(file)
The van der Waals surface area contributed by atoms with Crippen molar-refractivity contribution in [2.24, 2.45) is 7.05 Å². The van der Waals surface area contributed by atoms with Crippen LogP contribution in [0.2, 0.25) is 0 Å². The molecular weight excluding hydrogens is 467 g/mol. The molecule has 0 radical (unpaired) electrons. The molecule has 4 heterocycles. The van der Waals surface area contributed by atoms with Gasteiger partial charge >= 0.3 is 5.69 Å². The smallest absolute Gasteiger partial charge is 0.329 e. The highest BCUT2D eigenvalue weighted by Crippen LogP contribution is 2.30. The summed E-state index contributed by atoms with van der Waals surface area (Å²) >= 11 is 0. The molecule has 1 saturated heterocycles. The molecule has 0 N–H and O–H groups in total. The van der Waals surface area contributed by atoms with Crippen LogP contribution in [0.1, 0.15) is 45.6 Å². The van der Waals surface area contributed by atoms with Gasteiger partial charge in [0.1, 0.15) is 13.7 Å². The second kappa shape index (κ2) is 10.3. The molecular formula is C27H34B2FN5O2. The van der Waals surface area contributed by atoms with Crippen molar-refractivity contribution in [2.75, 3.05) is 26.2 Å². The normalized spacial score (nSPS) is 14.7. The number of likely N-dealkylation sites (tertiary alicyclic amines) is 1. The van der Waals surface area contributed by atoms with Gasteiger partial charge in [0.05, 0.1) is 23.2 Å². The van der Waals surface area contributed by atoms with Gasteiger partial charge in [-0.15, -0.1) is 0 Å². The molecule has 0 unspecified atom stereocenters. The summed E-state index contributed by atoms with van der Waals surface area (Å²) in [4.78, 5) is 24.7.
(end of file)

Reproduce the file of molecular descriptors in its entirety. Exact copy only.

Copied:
The van der Waals surface area contributed by atoms with Crippen molar-refractivity contribution in [2.24, 2.45) is 7.05 Å². The van der Waals surface area contributed by atoms with Crippen LogP contribution in [0.2, 0.25) is 0 Å². The molecular weight excluding hydrogens is 467 g/mol. The molecule has 0 radical (unpaired) electrons. The molecule has 4 heterocycles. The van der Waals surface area contributed by atoms with Gasteiger partial charge >= 0.3 is 5.69 Å². The smallest absolute Gasteiger partial charge is 0.329 e. The highest BCUT2D eigenvalue weighted by Crippen LogP contribution is 2.30. The summed E-state index contributed by atoms with van der Waals surface area (Å²) >= 11 is 0. The molecule has 1 saturated heterocycles. The molecule has 0 N–H and O–H groups in total. The van der Waals surface area contributed by atoms with Crippen LogP contribution in [0.1, 0.15) is 45.6 Å². The van der Waals surface area contributed by atoms with Gasteiger partial charge in [0.1, 0.15) is 13.7 Å². The second kappa shape index (κ2) is 10.3. The molecular formula is C27H34B2FN5O2. The van der Waals surface area contributed by atoms with Crippen molar-refractivity contribution in [2.75, 3.05) is 26.2 Å². The normalized spacial score (nSPS) is 14.7. The number of likely N-dealkylation sites (tertiary alicyclic amines) is 1. The van der Waals surface area contributed by atoms with Gasteiger partial charge in [0.05, 0.1) is 23.2 Å². The van der Waals surface area contributed by atoms with Gasteiger partial charge in [-0.15, -0.1) is 0 Å². The molecule has 0 unspecified atom stereocenters. The summed E-state index contributed by atoms with van der Waals surface area (Å²) in [4.78, 5) is 24.7.